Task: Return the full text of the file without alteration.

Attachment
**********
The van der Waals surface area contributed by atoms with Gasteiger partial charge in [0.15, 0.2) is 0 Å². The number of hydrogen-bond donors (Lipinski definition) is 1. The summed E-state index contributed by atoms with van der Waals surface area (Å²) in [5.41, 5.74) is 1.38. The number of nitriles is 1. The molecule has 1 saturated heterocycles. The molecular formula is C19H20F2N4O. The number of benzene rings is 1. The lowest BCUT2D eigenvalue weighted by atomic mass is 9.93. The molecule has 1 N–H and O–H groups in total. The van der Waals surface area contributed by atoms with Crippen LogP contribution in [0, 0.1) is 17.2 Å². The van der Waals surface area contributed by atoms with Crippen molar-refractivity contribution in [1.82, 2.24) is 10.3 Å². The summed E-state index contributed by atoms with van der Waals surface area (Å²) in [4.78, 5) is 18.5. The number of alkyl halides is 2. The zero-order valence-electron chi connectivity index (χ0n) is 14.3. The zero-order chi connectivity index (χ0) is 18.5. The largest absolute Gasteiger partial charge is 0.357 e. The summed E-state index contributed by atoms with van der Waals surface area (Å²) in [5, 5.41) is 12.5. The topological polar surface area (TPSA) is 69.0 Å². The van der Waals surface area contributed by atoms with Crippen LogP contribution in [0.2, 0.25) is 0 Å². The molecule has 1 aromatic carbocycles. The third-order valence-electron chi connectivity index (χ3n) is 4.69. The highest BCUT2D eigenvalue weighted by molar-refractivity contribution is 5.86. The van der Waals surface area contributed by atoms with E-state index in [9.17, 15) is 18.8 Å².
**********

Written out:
The van der Waals surface area contributed by atoms with Gasteiger partial charge in [0.15, 0.2) is 0 Å². The number of hydrogen-bond donors (Lipinski definition) is 1. The summed E-state index contributed by atoms with van der Waals surface area (Å²) in [5.41, 5.74) is 1.38. The number of nitriles is 1. The molecule has 1 saturated heterocycles. The molecular formula is C19H20F2N4O. The number of benzene rings is 1. The lowest BCUT2D eigenvalue weighted by atomic mass is 9.93. The molecule has 1 N–H and O–H groups in total. The van der Waals surface area contributed by atoms with Crippen LogP contribution in [0, 0.1) is 17.2 Å². The van der Waals surface area contributed by atoms with Crippen molar-refractivity contribution in [1.82, 2.24) is 10.3 Å². The summed E-state index contributed by atoms with van der Waals surface area (Å²) in [4.78, 5) is 18.5. The number of alkyl halides is 2. The zero-order valence-electron chi connectivity index (χ0n) is 14.3. The zero-order chi connectivity index (χ0) is 18.5. The largest absolute Gasteiger partial charge is 0.357 e. The summed E-state index contributed by atoms with van der Waals surface area (Å²) in [5, 5.41) is 12.5. The topological polar surface area (TPSA) is 69.0 Å². The van der Waals surface area contributed by atoms with Crippen LogP contribution in [0.2, 0.25) is 0 Å². The molecule has 1 aromatic carbocycles. The third-order valence-electron chi connectivity index (χ3n) is 4.69. The highest BCUT2D eigenvalue weighted by molar-refractivity contribution is 5.86. The van der Waals surface area contributed by atoms with E-state index in [9.17, 15) is 18.8 Å².